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Introduction to
Welding Technology




CONSULTANT ENGINEERS - METALLURGY AND WELDING

The WeldNet

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Welding processes
 Fusion welding
Involves melting & solidification
 Solid phase welding
Explosive bonding
Diffusion welding
Friction welding
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Fusion welding
 Most commonly used processes
 Heat source – electric arc, gas flame, laser
 Filler metal
From electrode, rod, wires, powder, fluxes
Independently added filler
No filler (autogenous welding)
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Weld
 The AWS definition for a welding process
is “A materials joining process which produces
coalescence of materials by heating them to
suitable temperatures with or without the
application of pressure or by the application of
pressure alone and with or without the use of
filler material".
 Filler (if used) has a melting temperature
similar to the parts being joined
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Weldability
 The capacity of a material to be welded
under the imposed fabrication
conditions into a specific, suitably
designed structure and to perform
satisfactorily in intended service.
 (ANSI / AWS A3.0)
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Factors affecting weldability
Weldability is often considered to be a
material property.
 However the effect of other variables should not be
ignored.
Weldability is also affected by:
 Design of a weld
 Service conditions
 Choice of welding process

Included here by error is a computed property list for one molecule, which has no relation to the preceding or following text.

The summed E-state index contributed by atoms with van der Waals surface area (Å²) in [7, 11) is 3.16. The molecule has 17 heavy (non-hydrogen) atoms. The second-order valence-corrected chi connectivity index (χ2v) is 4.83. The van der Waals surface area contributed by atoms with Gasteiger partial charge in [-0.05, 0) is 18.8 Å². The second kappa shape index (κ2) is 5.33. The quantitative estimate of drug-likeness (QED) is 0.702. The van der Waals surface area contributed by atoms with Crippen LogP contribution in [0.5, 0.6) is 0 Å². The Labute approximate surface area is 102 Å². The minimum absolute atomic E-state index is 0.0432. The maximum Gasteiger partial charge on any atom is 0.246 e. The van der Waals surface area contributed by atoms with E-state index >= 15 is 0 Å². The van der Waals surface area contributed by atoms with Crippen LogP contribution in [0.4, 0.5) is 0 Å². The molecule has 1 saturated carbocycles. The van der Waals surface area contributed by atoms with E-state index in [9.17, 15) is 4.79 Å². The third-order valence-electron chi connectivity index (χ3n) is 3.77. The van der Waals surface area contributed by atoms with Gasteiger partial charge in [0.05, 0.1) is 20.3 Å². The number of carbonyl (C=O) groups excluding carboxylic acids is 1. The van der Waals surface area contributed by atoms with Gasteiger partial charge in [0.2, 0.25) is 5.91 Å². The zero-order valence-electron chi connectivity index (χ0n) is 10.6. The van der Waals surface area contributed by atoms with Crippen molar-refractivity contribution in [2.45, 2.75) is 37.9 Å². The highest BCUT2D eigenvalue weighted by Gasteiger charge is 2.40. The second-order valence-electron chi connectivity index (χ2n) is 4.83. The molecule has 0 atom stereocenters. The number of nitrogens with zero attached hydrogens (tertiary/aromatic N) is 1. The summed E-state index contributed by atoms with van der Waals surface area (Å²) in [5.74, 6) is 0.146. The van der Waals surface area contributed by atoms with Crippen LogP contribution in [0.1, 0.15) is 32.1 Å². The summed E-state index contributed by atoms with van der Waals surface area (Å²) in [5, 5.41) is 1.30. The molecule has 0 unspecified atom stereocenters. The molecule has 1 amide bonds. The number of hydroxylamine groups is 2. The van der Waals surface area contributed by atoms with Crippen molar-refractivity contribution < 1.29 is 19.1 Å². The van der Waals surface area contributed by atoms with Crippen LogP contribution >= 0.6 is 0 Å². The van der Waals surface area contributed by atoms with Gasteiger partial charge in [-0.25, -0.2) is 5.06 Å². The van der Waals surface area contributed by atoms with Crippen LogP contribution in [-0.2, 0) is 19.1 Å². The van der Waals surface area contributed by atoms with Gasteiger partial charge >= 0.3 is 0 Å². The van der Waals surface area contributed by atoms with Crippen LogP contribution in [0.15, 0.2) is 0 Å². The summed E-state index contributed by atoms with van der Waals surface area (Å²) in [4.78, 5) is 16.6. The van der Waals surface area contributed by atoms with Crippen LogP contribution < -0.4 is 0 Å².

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Design
 Weld joint design and execution
Thickness, location, access, environment
Restraint
 Weldment size, assembly sequence
 Service stresses
Safety factor for welds
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Physical properties
Melting and vaporisation temperatures
Electrical and thermal properties
 Conductivity, expansion coefficient, thermal
capacity, latent heat
Ionisation potential of electrode
Magnetic susceptibility
Reflectivity
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Solidification of weld metal
 Dendritic or cellular growth
 Segregation
Depends on composition
Cooling rate
Can lead to solidification cracking
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Dilution
Proportion of weld metal that comes from the
base material
Must be considered for each weld run
Affects composition, properties, risk of defects
Greatest effect when filler composition is
different to either or both base metals
100% for autogenous welds
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Chemical properties
Affinity of weld metal for O, N and H
 Susceptibility to porosity, embrittlement
Presence of a surface film on base metal
 Oxide films
 Paint or metallic surface coating
Fluxing / De-oxidising properties of a slag
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Contaminant gases
 Nitrogen and oxygen from air
 Hydrogen from